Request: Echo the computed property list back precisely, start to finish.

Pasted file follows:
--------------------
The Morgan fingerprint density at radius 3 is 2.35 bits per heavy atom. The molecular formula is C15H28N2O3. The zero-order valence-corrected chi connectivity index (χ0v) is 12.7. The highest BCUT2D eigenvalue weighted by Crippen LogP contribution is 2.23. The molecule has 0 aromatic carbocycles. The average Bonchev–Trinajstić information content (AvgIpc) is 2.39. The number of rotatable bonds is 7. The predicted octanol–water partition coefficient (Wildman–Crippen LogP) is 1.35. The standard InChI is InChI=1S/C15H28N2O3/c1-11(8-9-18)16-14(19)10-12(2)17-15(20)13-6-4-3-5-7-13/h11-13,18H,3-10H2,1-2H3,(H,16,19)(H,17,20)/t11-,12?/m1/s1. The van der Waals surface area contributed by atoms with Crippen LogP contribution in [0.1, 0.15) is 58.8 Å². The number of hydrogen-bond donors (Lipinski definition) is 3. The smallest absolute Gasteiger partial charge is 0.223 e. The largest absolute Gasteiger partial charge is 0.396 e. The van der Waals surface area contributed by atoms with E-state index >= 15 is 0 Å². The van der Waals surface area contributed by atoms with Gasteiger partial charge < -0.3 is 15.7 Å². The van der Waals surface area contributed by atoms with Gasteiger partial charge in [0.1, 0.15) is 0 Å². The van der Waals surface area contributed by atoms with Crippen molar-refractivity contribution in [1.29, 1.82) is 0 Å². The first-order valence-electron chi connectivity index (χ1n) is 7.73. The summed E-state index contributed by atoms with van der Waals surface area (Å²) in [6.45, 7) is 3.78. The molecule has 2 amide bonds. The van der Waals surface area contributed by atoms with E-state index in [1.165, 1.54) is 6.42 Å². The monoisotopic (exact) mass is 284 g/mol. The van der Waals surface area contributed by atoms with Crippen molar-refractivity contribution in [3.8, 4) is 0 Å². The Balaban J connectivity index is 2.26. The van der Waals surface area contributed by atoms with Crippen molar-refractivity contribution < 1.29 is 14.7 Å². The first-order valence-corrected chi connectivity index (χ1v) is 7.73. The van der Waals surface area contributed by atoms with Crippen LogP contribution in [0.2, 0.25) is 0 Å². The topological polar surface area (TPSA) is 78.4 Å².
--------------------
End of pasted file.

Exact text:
The Morgan fingerprint density at radius 3 is 2.35 bits per heavy atom. The molecular formula is C15H28N2O3. The zero-order valence-corrected chi connectivity index (χ0v) is 12.7. The highest BCUT2D eigenvalue weighted by Crippen LogP contribution is 2.23. The molecule has 0 aromatic carbocycles. The average Bonchev–Trinajstić information content (AvgIpc) is 2.39. The number of rotatable bonds is 7. The predicted octanol–water partition coefficient (Wildman–Crippen LogP) is 1.35. The standard InChI is InChI=1S/C15H28N2O3/c1-11(8-9-18)16-14(19)10-12(2)17-15(20)13-6-4-3-5-7-13/h11-13,18H,3-10H2,1-2H3,(H,16,19)(H,17,20)/t11-,12?/m1/s1. The van der Waals surface area contributed by atoms with Crippen LogP contribution in [0.1, 0.15) is 58.8 Å². The number of hydrogen-bond donors (Lipinski definition) is 3. The smallest absolute Gasteiger partial charge is 0.223 e. The largest absolute Gasteiger partial charge is 0.396 e. The van der Waals surface area contributed by atoms with E-state index >= 15 is 0 Å². The van der Waals surface area contributed by atoms with Gasteiger partial charge < -0.3 is 15.7 Å². The van der Waals surface area contributed by atoms with Gasteiger partial charge in [0.1, 0.15) is 0 Å². The van der Waals surface area contributed by atoms with Crippen molar-refractivity contribution in [1.29, 1.82) is 0 Å². The first-order valence-electron chi connectivity index (χ1n) is 7.73. The summed E-state index contributed by atoms with van der Waals surface area (Å²) in [6.45, 7) is 3.78. The molecule has 2 amide bonds. The van der Waals surface area contributed by atoms with E-state index in [1.165, 1.54) is 6.42 Å². The monoisotopic (exact) mass is 284 g/mol. The van der Waals surface area contributed by atoms with Crippen molar-refractivity contribution in [3.8, 4) is 0 Å². The Balaban J connectivity index is 2.26. The van der Waals surface area contributed by atoms with Crippen molar-refractivity contribution < 1.29 is 14.7 Å². The first-order valence-corrected chi connectivity index (χ1v) is 7.73. The van der Waals surface area contributed by atoms with Crippen LogP contribution in [0.2, 0.25) is 0 Å². The topological polar surface area (TPSA) is 78.4 Å².